Australia's Surprising Weapon Against Invasive Fish: Herpes

Australia plans to resort to "viral warfare" to combat invasive European carp. (Image credit: Dmitrij Skorobogatov)

The Australian government recently announced an unusual initiative to eradicate a long-standing animal pest problem.

To rid their streams and rivers of invasive European carp crowding out native freshwater species, officials plan to begin introducing a strain of the herpes virusCyprinid herpesvirus 3 (CyHV-3), or "carp herpes" — into fish populations.

In a statement released May 1, Australian Department of Agriculture and Water Resources (DAWR) officials described their National Carp Control Plan, which will be developed over the next two and a half years at a cost of approximately AU$15 million (about US$11.2 million) and potentially deployed by 2018. [Alien Invaders: Photos of Destructive Invasive Species]

Research by the Commonwealth Scientific and Industrial Research Organisation (CSIRO) has already determined that the virus kills European carp quickly, and that it does not develop in native fish, in other introduced fish species or in other animals — including humans.

Also known as Koi herpes virus (KHV), this viral infection has only ever been observed as naturally occurring in carp, according to a diagnostic manual published online by the European Union Reference Laboratory for Fish Diseases (EURLFD).

The virus progresses quickly, with the rate of mortality in carp increasing during an outbreak, the EURLFD explained. Inflammation of the organs and gills, and secondary bacterial infection are the primary causes of death in infected fish.

European carp (Cyprinus carpio) are also called common carp or koi. They originated in central Asia but have been introduced in other countries so successfully that they are currently the most widely distributed freshwater fish species on Earth. Carp have been known to reach lengths of 3.9 feet (1.2 meters) and can weigh up to 132 lbs. (60 kilograms). However, on average, they're much smaller and lighter — 1 to 3 feet (0.3 to 0.9 m) and 9 to 11 lbs. (4 to 5 kg).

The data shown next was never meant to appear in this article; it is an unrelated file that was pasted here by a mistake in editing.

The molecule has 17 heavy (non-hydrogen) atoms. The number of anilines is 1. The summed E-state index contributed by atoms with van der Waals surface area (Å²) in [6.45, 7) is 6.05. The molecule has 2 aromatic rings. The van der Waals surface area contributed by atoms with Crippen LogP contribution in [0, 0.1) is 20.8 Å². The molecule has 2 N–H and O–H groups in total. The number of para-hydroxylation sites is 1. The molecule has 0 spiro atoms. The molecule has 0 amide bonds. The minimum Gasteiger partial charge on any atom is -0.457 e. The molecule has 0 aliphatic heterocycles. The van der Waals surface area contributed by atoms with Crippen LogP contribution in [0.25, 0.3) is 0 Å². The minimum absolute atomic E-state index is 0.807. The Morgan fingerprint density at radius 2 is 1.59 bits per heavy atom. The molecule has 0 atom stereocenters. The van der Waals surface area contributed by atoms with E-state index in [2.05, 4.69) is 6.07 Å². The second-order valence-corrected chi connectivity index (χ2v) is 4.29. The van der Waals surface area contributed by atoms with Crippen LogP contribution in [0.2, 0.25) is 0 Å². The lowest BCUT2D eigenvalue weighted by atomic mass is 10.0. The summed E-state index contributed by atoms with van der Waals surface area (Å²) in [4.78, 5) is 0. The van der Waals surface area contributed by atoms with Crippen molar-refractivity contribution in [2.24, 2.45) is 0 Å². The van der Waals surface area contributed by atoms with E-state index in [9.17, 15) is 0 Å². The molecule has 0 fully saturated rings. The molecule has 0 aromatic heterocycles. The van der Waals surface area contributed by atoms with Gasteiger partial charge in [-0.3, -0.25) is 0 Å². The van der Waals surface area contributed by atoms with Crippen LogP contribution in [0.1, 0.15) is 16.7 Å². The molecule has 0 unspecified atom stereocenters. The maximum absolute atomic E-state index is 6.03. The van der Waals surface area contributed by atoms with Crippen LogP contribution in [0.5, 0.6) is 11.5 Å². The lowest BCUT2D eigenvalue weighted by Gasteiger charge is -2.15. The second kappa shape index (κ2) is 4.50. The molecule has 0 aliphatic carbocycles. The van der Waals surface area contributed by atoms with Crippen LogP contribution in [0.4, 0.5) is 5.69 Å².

Carp were first brought to Australia over a century ago, and were designated as a notable aquatic pest species in the 1960s, the DAWR said in a statement. Under the right conditions, carp can breed very rapidly, and their ability to tolerate a range of freshwater conditions — including rivers that are briny or low in oxygen — allowed them to increase dramatically in Australian waters, outcompeting native fish and gaining a presence in every Australian state except the Northern Territory.

In fact, the DAWR estimated that in one freshwater region — the Murray-Darling Basin — carp make up approximately 80 to 90 percent of the resident fish.

But carp herpes could provide an effective means to target the invasive species, according to the DAWR.

"Under optimal conditions, carp herpes virus will kill up to 95 percent of individual carp," DAWR officials said in a statement.

The Australian government considered using carp herpes to combat the invasive fish over a decade ago; years of testing went into determining whether this could be done safely. But before launching the initiative, much more research will be required to test how the virus would be managed, the level of risk involved to amphibians and other animal species, and other possible ecological impacts.

To that end, government officials will collaborate with representatives from environmental groups and the local industry, as well as residential communities that might be affected, DAWR officials said.  

Follow Mindy Weisberger on Twitter and Google+. Follow us @livescience, Facebook & Google+. Original article on Live Science.

Mindy Weisberger
Live Science Contributor

Mindy Weisberger is an editor at Scholastic and a former Live Science channel editor and senior writer. She has reported on general science, covering climate change, paleontology, biology, and space. Mindy studied film at Columbia University; prior to Live Science she produced, wrote and directed media for the American Museum of Natural History in New York City. Her videos about dinosaurs, astrophysics, biodiversity and evolution appear in museums and science centers worldwide, earning awards such as the CINE Golden Eagle and the Communicator Award of Excellence. Her writing has also appeared in Scientific American, The Washington Post and How It Works Magazine.